Fig. 1.

(A) Axial chest CT slice in the mediastinal window showing an upper right paratracheal nodule. (B) The cross-sectional PET-CT slice shows evidence of a right upper paratracheal lesion that is discretely hypermetabolic. (C) Ultrasound image of the lower right paratracheal lymphadenopathy, measuring 13mm×10mm, with a fatty center. (D) Subglottic hypoechogenic nodular image, measuring 8mm×7mm, corresponding with a thyroid cyst.


Sectorial endobronchial ultrasound (Olympus BF-UC 180F, Olympus, Tokyo, Japan) revealed a right lower paratracheal lymphadenopathy measuring 13mm×10mm with a fatty center (Fig. 1C) that was aspirated and resulted negative for malignant cells; in addition, there was a hypoechogenic nodule in the upper right paratracheal region (practically subglottic), measuring 8mm×7mm (Fig. 1D), which Doppler ruled out as a possible blood vessel. The ultrasound characteristics of said lesion were suggestive of a cyst, and needle aspiration obtained a liquid that the pathological analysis demonstrated to have follicular cells in plaques and groups, abundant macrophages and hemosiderophages on a background of colloid material, all of which were compatible with a thyroid cyst.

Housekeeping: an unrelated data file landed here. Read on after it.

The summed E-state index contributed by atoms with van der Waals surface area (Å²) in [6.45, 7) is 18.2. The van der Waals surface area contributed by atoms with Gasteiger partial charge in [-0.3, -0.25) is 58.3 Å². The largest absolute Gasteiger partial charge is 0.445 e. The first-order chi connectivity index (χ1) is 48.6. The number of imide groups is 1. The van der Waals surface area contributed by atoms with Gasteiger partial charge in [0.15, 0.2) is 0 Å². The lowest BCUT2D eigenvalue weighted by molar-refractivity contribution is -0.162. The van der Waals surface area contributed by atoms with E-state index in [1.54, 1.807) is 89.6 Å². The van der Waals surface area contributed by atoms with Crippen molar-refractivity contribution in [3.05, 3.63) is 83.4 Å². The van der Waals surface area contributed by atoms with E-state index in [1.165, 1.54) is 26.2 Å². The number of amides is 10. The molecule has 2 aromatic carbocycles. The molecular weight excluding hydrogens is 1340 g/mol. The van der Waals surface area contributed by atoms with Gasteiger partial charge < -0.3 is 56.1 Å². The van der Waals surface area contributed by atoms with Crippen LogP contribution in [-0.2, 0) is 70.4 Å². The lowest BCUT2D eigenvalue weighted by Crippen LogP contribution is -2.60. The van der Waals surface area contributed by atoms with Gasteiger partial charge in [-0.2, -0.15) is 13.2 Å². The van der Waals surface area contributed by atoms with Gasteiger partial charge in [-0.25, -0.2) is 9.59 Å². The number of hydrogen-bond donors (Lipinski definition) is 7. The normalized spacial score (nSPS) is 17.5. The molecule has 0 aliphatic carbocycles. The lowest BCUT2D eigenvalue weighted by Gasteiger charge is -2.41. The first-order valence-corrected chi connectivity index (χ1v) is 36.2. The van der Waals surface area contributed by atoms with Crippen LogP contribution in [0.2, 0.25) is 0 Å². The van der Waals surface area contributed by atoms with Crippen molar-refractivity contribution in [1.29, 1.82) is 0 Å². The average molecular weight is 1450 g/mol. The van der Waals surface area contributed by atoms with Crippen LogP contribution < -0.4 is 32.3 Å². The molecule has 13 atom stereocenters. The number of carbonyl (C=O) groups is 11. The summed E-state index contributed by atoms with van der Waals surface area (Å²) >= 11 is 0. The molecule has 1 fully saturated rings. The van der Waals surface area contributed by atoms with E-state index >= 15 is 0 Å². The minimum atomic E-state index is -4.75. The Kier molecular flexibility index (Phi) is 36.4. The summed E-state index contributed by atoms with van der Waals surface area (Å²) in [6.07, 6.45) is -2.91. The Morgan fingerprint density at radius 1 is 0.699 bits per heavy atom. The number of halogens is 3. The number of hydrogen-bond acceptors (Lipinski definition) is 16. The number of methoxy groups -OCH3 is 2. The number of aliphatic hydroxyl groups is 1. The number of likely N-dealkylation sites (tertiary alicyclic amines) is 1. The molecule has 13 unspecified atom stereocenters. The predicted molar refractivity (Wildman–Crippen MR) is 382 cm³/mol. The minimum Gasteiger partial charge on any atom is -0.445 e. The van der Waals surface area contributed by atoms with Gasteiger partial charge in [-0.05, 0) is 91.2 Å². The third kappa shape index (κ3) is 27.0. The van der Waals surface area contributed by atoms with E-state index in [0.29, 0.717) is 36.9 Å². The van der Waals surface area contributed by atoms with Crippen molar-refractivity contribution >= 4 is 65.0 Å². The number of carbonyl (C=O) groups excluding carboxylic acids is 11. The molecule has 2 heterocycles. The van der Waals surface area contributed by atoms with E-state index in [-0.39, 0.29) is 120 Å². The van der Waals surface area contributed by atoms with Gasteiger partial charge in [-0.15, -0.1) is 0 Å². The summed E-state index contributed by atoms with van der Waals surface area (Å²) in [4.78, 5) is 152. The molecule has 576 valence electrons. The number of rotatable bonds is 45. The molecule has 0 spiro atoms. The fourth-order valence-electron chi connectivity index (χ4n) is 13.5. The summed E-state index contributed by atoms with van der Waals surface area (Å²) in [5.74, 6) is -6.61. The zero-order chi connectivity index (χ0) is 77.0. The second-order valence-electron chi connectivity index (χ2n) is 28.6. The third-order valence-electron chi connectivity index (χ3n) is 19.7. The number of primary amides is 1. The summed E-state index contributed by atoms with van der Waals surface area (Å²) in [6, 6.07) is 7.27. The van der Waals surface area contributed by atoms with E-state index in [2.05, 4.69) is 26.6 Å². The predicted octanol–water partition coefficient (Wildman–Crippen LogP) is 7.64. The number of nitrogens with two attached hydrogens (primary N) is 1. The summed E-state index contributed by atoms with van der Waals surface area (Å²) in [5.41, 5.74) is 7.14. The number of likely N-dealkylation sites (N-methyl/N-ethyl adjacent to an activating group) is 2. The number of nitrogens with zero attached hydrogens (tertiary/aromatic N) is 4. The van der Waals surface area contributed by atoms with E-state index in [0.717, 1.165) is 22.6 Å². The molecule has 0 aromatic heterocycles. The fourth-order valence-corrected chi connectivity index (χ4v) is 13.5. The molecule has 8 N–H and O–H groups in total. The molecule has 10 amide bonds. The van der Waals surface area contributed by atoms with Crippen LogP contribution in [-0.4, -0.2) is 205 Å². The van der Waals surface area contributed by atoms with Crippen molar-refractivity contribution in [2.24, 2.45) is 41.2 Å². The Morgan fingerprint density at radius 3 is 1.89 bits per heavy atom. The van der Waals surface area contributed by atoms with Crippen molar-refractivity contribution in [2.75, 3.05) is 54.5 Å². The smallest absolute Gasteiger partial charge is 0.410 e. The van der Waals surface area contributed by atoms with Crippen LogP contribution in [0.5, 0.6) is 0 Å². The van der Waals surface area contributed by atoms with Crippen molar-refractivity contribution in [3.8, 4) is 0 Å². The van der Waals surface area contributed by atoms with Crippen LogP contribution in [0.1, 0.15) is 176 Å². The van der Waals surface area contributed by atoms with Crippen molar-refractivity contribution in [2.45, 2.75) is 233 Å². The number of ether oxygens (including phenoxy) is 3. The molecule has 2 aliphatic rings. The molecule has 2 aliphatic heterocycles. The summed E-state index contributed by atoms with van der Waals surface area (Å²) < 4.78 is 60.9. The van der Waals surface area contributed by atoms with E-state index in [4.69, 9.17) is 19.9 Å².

The existence of false positives from PET-CT in the mediastinal staging of lung cancer requires cytohistologic confirmation based on minimally invasive techniques such as ultrasound bronchoscopy. In this direction, recently published studies report a negative predictive value of PET-CT of 95%.1